Friday night was the launch of the LADEE satellite to the Moon. It was momentous because it was the first launch from Wallops Viriginia of a mission beyond Earth orbit and, I think, only the second launch of a payload bearing Ares rocket from Wallops. Almost as important as those, is the fact that Wallops happens to be only a 20 minute drive from my in-laws and less than 3 hours from my house. You can actually see the rocket heading up from my house! Downside, the trees near my house block most of the view, so all I could see was the rocket motor twinkling between branches a few times and then for about 45 seconds between two trees was an unobstructed view. Sadly I had my 12/2 mounted instead of something like my 60/2.8. I got the picture on a 25s exposure, but it isn’t anything to write home about at all. Still very cool and there is a field about 200yds away that probably would provide a much better view. I really need to go see a launch there though. I was born post-Apollo, but I am still a space nut.
I did take the opportunity to snap a few celestial pictures though. The 12/2 is really great for it with the snap focusing ring making it pretty easy to make sure that it is set to infinity. I still have some sky glow where I live (only 20 miles from Baltimore), but the skies are still pretty clear so long as you aren’t looking right by the horizon. I am sandwhiched pretty much inbetween Baltimore and Frederick with Washington DC to the south, so lots of skyglow, but I have probably the clearest skies around without going west another 30+ miles or heading north (but too far and you start running in to York and Harisburg sky glow).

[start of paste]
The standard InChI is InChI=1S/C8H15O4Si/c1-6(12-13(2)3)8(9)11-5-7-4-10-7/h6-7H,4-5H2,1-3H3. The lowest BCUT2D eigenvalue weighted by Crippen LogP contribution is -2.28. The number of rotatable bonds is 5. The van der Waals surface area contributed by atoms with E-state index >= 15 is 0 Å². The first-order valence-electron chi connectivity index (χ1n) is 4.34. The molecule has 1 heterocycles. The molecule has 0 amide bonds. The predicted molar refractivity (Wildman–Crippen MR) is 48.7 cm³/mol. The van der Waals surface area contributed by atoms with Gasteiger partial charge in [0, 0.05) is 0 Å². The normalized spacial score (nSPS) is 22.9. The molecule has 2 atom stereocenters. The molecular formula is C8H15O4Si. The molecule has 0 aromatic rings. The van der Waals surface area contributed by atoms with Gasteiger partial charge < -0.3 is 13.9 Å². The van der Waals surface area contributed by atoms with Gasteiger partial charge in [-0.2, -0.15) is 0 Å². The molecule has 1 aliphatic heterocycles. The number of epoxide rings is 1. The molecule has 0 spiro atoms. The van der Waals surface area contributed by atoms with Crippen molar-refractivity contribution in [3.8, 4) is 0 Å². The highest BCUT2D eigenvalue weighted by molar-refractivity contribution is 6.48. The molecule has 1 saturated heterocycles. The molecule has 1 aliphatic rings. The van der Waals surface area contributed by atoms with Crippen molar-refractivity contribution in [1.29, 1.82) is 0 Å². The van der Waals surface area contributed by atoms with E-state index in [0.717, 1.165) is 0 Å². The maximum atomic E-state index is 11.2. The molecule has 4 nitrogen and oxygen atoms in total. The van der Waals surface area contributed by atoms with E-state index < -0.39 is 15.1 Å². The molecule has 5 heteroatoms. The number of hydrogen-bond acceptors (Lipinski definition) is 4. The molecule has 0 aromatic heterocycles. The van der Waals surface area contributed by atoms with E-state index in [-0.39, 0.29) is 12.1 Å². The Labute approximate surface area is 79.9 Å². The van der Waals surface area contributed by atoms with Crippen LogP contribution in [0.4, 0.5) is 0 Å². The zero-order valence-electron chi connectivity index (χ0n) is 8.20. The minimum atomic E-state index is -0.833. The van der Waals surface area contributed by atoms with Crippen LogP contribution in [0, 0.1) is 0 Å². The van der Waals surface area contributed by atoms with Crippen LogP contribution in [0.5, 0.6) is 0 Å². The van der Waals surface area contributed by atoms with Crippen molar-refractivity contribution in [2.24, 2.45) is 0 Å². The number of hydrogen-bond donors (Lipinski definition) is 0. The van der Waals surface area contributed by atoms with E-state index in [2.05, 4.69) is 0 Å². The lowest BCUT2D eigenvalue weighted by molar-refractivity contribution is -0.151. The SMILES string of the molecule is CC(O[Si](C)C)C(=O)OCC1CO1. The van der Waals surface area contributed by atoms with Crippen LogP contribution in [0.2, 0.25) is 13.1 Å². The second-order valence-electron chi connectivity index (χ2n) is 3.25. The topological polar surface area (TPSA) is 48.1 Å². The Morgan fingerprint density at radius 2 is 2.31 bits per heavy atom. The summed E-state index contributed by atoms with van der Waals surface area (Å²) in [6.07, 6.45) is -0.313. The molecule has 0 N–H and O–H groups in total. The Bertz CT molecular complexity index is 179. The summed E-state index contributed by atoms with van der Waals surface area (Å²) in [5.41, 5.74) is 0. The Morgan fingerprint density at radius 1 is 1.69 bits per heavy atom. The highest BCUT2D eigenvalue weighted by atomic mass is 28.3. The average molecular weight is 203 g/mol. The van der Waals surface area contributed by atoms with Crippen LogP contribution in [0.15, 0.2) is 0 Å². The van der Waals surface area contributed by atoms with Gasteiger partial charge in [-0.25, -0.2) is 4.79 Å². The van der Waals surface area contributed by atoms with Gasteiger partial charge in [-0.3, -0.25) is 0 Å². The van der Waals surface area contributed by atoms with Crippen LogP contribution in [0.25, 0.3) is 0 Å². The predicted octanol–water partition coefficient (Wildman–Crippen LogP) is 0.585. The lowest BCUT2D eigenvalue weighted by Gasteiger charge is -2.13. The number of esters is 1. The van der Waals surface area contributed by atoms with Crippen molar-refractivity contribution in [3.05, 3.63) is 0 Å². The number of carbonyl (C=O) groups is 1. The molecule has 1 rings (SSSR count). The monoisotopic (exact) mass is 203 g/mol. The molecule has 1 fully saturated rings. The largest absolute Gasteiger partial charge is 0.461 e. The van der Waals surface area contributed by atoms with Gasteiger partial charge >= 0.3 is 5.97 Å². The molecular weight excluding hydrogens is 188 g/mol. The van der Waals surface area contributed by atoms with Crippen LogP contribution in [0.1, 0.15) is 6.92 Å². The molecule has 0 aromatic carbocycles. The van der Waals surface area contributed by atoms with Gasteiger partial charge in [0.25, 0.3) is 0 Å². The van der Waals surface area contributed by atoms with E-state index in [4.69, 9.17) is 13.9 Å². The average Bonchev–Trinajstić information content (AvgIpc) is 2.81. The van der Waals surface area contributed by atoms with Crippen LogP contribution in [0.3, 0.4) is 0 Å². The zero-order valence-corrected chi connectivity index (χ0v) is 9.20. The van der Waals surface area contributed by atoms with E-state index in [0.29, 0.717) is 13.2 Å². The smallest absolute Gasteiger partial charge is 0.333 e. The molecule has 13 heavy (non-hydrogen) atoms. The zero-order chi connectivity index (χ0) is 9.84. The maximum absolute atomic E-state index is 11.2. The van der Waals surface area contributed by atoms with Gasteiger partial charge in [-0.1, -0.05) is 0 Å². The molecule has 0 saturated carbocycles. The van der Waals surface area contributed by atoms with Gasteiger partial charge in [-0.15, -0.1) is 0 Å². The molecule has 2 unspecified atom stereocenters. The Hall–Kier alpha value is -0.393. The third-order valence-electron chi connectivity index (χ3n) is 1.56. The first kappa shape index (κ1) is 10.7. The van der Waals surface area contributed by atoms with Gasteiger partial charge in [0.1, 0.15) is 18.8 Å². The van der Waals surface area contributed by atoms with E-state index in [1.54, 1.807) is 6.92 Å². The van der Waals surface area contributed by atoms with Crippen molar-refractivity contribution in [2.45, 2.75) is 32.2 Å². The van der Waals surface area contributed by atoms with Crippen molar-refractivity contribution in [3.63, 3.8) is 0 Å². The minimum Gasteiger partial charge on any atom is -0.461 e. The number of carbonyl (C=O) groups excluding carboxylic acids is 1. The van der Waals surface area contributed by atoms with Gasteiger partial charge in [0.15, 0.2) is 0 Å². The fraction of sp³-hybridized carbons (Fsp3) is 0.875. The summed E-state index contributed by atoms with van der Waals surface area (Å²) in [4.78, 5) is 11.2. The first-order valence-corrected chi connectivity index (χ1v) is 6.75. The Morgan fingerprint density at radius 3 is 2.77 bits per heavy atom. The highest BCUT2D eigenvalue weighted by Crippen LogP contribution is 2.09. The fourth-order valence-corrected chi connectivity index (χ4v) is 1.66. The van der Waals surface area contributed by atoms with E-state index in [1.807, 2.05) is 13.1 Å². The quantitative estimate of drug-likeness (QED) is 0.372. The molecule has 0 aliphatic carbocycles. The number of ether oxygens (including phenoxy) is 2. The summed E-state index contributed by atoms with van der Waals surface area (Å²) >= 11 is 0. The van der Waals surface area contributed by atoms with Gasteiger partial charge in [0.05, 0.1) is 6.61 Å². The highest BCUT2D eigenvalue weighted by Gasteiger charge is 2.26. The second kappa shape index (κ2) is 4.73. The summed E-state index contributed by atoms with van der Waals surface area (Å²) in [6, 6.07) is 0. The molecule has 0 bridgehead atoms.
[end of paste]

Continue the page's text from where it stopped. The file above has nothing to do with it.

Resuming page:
Olympus 12mm f/2: f/2.8, 25s, ISO200
An ISO800 picture probably would have pulled significantly more stars, but it also would have enhanced the skyglow significantly around here. For where I live, unless you want to shoot straight up, 25s at ISO200 (and f/2.8) is about the best you can do to balance skyglow and star luminance.